My first keiko partner was Takumi-kun (who is 9 and ...half my height...). Tanaka-sensei came over and wacked him over the head because he missed a couple of really good opportunities, and was dodging too much. But I also got nagged about "Jenny you should beat him up" in Japanese - or something similar. Well, Takumi really did a few sharp do-uchi which I was really impressed. I was trying to work on more of my kote-men and kote-dou, but still these waza weren't working as good in jikeiko. uHmm

...And then I had Mimura-san who is a teenager-beginner. I haven't had a keiko with people at that level for quite a while now, so it's been a refreshing feeling. (Since I am no longer responsible to teach beginners here, and loads of people were still at the non-bogu stage - only this month "Iris" bought her bogu, and she started at the beginning of the year...!!) As usual I wanted to be more encouraging, and I hoped the boy appreciates it.

The ending few minutes I had a short one with David, our dojo Japanese-Cantonese interpretor. He is a fresh nidan. Somehow I found the same problem of mine in him. Like, after hitting kote (and missed), both of us just stood there like idiots. That happened twice and I started to be more aware of my left foot and did a couple of spot-on kote-men. But seemingly my kote-men only worked on people who has no intention to go forward. Thats definately something I should investigate into more...

It's just a strange day today anyway. When I packed my bogu I pulled out my current shiai tenugui from Matsuoka senpai "Possiblity is endless (not sure how to translate)" in London. And then at the end of the class Eda-sensei, who came back from Singapore last weekend, told me that "Miss Matsuda said hello to you". When I bin my keikogi into the laundry basket, my name flashes into my eyes on the keikogi those Iaido people at Wakaba gave me as farewell present. They just all of a sudden gave me little warm treats, and reminds me I should try harder and enjoy the practice more. Thanks for all that, whoever is reading.

Tuesday, September 13, 2005


Tonight at 8pm I switched off my laptop, stood up, grabbed my bogu from near the window... and immediately decided to put them down. Instead, I went into the dining room, sat down and had dinner.

Last Thursday saw the visit from Inoue-sensei (3rd time this year!) who was going to accompany a HK team and visit Singapore. He came with 2 other men around his age, Yamane-sensei of Osaka, and Nozaki-sensei from Nara.

We jumped straight into free practice, which means 30+ people queuing for the 3 of them. I was second on the queue for Yamane.

The keiko was okay with me smashing 3-4 de-gote and got bored of this waza, but I couldn't really switch to other waza. Apart from the lack of practice, his timing was so different... It was just quite weird, but in the end we found out Yamane-sensei started kendo at the age of 40. Still, having 30+ years of experience, I won't have any other comments.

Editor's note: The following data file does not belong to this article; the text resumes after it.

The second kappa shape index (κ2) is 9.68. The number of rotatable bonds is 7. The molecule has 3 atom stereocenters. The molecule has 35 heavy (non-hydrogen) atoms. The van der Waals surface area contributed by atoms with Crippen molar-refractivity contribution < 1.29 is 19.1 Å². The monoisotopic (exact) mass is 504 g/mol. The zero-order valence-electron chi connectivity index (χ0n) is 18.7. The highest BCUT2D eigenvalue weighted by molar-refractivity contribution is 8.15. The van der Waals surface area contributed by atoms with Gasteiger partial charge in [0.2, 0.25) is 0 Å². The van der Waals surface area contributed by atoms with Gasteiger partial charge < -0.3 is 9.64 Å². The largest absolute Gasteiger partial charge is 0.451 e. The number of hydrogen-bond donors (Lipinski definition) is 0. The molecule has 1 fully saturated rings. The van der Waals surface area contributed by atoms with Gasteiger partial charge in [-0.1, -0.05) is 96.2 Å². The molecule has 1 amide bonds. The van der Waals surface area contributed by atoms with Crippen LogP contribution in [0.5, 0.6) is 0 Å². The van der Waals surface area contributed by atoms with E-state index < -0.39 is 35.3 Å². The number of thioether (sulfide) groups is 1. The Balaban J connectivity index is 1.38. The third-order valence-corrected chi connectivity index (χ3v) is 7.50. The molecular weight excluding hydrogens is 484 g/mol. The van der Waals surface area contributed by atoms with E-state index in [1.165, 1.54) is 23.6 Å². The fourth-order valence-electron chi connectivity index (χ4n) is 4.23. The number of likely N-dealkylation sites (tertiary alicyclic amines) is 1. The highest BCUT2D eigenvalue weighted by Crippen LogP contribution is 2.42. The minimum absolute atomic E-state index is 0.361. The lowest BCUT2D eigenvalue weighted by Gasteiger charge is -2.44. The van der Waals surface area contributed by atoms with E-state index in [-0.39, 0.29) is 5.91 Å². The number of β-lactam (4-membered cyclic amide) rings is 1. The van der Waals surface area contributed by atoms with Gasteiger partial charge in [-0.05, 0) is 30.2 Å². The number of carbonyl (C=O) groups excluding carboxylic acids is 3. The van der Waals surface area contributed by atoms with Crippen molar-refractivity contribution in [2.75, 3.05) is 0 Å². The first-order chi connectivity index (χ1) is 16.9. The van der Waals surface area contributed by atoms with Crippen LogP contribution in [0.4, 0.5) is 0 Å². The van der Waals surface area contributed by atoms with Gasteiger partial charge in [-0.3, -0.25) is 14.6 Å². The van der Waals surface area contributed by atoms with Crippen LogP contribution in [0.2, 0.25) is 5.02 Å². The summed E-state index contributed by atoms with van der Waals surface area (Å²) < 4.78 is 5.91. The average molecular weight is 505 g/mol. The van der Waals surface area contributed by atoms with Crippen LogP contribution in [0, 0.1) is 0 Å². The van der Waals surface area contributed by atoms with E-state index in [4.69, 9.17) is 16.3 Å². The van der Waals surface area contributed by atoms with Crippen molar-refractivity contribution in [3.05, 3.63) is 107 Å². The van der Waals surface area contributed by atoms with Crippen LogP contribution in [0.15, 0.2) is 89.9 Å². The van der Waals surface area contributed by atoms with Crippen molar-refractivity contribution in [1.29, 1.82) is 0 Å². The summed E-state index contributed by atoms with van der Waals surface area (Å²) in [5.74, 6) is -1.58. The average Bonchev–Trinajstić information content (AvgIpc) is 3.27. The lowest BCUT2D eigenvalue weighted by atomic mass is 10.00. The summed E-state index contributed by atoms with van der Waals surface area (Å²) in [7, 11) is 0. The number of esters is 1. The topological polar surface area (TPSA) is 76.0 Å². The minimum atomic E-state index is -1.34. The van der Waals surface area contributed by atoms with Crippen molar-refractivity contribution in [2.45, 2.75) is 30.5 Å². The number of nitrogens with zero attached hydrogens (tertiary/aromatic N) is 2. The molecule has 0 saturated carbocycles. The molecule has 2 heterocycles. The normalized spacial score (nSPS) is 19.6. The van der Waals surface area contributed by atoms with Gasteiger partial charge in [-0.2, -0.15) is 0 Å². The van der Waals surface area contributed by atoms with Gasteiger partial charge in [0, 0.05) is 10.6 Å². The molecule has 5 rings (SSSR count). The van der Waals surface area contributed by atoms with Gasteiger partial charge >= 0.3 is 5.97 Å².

Nozaki-sensei is the tough-to-deal-with type. He did that "running in from to-maai and cut men" thing which was pretty impressive (age-wise). At one point I was like a beginner backing out so much that I stepped into people queuing at the side. They were shouting things like, "check your breathing. Kiai! kiai--!" which only pressured me more. I have no idea why I was so afraid at that time. After that, The keiko evolved into the usual uchikomi, and the advice was about using too much right hand. Guess it's the wirst injury that got me overcompensating for it.

Later on, more local sensei got to stand as motodachi, and so, the queue at Inoue-sensei was slightly shorter. But there is nothing special about that keiko. Basically I stood up from sonkyu, held for 5 seconds, cut men, got battered, and did a few rounds of men-uchi. Finished in 30 seconds in total. Not too enjoyable.

So yeah, that's last Thursday with 3 jikeiko and nothing else.

I think I'll go this Thursday. But from next week on to late Nov the practice hours will clash with my short course at the Art School (Illustration for Advertising). Need to re-schedule everything if I am going to continue to have regular kendo.


I said that because I was thinking of dropping kendo and pick up something else closer instead. Last Monday at the St John's First Aid course, I was quite attracted to volunteer for their brigade. Since I can't go for the Police anymore, St John might have been an option just for fun. Then I don't have to struggle on a Sunday morning to see if I'll get tortured in the dojo - and then do something that contribute to the society a little bit.

Tuesday, September 06, 2005

Far Far Away...

Sitting here for too long without any exercise at all hurts my a$$. My only entertainment in recent hours is this:-

Distribution of Dojo in Relation to Where I Live

Hong Kong (QEII is the place for my dojo and squad training)


Well... Location/ transportation-wise my current dojo isn't *that* far... I dunno why mentally I am feeling this way.

Monday, September 05, 2005

[I wrote a longer entry but it came back with a system error. Oh what the heck...]

Although encouraging, it is also a rather disturbing idea... Now that Tanaka-sensei has spoken during the round-the-table-comments-to-everyone session at the farewell dinner last Sat.

I should fight with a relaxed body and a strong spirit - not tensing up and displaying my thinking-too-much mentality on my face during keiko.

My state of mind should be like a big but calm, quiet lake without ripples.

I have got the timings, opportunities, speed and stamina right, which much qualifies me as a national team member in international championships. What I need to work on, is how I should approach each fight. The Kimochi, so to speak.

... Slowly and steadily I am being pressured to train for the world championships. It's more than a year away and I am not sure why everyone is so serious about it already. It takes away a lot of the fun and enjoyment I can have, sucking up a huge chunk of my energy and time (while not having a decent income) ... Maybe I just can't handle that kind of pressure and responsiblity. I wish I can just play and enjoy.

My wrist is 99.9% recovered, but I am not sure about the squad training tomorrow. I get quite scared about going 250+ hayasuburi this month, being out of practice for so long...